How To Visit the Sick, in Judaism

A rabbi offers advice about how to perform the mitzvah of visiting the sick with wisdom, discretion, and sensitivity.

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13. Don’t be afraid to sit in silence. As with any situation where we are trying to bring comfort and friendship to someone who is suffering, the primary statement we can make is not through any words we speak but through our presence.

14. Listen. Besides demonstrating our involvement by offering our physical presence, we can do so by allowing the sick to speak of their concerns. In fact, this is the main service we can offer. If people who are sick want to speak about their illness -- or about something else, then listen. All of us have a need to be heard most of all when we feel strained or ill.

15. Offer your hand. Don’t hesitate to touch the person. There is no more immediate way to demonstrate that you will not abandon a person to illness than by reaching out and placing your hand on the patient’s shoulder or by taking the person’s hand in your own. The calm, love, and stability that touch provides is without equal.

16. Offer to pray with the patient. Of all the events in a person’s life, illness is one that calls for the assurance of holiness and connectedness that Jewish tradition can provide so well. A willingness to observe Shabbat or other holiday and, more especially, a willingness to pray together can establish a living link to the Jewish community and to God. The rabbis of the Talmud often made a point of praying in the presence of the sick, some even claiming that a visit that did not include a prayer did not constitute bikkur holim.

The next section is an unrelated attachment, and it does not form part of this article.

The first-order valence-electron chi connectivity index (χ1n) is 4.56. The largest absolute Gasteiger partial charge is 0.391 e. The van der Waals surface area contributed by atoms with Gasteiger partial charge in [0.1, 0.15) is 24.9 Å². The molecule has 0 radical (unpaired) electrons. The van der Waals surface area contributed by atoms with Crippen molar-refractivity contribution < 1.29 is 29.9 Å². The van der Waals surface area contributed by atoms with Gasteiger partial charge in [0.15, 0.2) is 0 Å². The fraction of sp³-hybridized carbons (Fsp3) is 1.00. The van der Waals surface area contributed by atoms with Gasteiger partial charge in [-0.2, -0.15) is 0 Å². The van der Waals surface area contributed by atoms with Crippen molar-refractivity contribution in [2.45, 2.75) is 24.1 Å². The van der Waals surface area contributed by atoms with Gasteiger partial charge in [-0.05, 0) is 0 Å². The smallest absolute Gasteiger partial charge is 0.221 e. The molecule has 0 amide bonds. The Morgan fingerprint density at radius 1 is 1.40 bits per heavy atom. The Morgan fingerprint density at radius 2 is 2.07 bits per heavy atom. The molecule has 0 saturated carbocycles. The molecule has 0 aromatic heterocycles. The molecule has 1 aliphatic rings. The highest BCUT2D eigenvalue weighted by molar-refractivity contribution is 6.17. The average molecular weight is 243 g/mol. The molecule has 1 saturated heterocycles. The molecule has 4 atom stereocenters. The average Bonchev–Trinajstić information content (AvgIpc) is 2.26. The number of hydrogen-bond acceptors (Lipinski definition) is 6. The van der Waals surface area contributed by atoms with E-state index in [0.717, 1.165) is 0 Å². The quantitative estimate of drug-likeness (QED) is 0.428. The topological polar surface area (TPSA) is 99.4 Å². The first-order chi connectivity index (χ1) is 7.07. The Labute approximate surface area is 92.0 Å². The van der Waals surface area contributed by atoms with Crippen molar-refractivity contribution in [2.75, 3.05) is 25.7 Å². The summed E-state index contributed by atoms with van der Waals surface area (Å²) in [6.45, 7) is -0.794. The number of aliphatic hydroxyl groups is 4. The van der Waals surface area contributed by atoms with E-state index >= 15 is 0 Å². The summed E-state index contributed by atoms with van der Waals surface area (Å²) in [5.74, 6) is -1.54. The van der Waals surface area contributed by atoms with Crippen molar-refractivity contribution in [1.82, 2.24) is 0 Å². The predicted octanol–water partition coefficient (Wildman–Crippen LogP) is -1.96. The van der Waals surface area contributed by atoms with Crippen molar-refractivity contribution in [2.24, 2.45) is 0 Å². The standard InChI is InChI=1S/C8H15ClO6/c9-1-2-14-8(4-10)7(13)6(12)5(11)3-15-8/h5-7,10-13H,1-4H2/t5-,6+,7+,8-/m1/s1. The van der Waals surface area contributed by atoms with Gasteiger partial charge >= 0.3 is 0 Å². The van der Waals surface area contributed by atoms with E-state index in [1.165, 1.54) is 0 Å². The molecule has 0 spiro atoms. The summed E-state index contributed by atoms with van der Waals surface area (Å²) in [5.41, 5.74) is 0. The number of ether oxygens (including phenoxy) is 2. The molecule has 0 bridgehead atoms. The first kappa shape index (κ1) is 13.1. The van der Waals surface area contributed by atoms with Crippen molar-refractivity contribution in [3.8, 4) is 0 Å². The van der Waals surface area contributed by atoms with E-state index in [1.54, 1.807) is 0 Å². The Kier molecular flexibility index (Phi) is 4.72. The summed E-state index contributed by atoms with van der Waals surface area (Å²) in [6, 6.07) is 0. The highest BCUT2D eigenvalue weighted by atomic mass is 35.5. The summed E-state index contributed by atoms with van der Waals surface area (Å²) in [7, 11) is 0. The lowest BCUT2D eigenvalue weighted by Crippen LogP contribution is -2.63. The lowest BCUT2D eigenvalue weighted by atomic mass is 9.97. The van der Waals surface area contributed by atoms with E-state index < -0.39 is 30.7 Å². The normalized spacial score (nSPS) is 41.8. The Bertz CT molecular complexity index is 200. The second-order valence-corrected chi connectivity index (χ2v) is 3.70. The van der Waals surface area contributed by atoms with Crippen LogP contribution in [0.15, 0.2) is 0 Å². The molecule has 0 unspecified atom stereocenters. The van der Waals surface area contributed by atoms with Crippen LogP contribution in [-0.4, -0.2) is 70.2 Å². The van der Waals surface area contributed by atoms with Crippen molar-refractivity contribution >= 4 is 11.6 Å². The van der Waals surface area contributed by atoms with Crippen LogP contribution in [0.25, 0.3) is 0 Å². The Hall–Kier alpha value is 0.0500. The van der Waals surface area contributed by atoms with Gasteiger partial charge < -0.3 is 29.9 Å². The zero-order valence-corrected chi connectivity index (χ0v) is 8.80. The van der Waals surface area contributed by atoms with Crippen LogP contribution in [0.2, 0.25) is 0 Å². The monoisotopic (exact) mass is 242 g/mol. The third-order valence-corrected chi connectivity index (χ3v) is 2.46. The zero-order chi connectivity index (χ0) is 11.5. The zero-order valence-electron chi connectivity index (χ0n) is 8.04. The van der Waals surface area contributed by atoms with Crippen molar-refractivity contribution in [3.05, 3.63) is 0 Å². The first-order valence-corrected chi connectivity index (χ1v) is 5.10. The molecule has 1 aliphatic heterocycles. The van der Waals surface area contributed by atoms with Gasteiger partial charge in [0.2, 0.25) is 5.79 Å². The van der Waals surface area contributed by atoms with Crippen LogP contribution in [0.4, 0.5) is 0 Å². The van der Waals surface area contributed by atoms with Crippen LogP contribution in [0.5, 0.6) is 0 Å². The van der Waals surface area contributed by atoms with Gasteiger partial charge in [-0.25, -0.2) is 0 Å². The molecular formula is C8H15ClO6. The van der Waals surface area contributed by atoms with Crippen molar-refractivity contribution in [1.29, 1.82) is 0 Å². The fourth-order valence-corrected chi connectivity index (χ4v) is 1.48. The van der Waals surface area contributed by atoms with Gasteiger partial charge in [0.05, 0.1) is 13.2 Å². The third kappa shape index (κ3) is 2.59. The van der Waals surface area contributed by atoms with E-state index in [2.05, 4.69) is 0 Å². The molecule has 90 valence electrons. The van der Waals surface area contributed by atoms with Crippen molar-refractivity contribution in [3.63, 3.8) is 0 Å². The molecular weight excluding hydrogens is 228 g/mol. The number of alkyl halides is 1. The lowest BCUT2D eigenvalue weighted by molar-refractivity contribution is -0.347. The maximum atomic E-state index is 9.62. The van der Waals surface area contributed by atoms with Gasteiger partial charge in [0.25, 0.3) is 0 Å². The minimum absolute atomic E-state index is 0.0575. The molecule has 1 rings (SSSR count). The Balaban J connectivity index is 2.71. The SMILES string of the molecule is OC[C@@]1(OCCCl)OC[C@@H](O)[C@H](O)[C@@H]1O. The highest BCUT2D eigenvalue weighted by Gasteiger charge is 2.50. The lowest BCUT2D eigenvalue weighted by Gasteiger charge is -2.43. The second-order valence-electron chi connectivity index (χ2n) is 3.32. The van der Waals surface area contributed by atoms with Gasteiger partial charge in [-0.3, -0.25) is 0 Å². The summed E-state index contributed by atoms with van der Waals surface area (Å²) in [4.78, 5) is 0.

·        Prayer can be informal. A simple wish of refu’ah sh’leimah (“complete healing”) or “God be with you” can bring a level of comfort that ordinary conversation cannot. Jewish tradition offers a brief prayer linking the experience of the individual to the broader community: “May God show compassion to you, together with all the other sick of the people Israel.”

·        If possible, visit before Shabbat or a holiday, and bring some item that will allow the patient to celebrate that holiday. Linking your visits to the Jewish holidays is an effective way to combat the disorienting quality of being sick and reconnect the suffering individual to what other Jews are experiencing beyond the walls of the sickroom.

·        Read a psalm together. This simple gesture can add tremendous depth to your visit. Psalm 23 (“Adonai is my shepherd”), or Psalm 121 or 130, can be a source of great comfort. By using their words of our forebears, we affirm a community of belonging that transcends illness, sorrow, and pain.

17. Offer to make two specifically Jewish gestures:

·        Attend a synagogue worship service and [to] have a mi she-berakh recited after the Torah reading. Mi she-berakh (literally, “may the One who blessed”) is a prayer for the sick. Find out the patient’s Jewish name and those of his or her parents. By asking for a mi she-berakh to be recited, you ensure that the community is informed of the illness, that more people will pray for that individual, and that the sick person has the comfort of knowing that a congregation of Jews cares.

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Rabbi Bradley Artson

Rabbi Bradley Shavit Artson is Vice-President of the American Jewish University in Los Angeles and Dean of its Ziegler School of Rabbinical Studies. He served as a congregational rabbi in Southern California for ten years. Rabbi Artson?is the author of The Bedside Torah and co-author of a children's book, I Have Some Questions about God.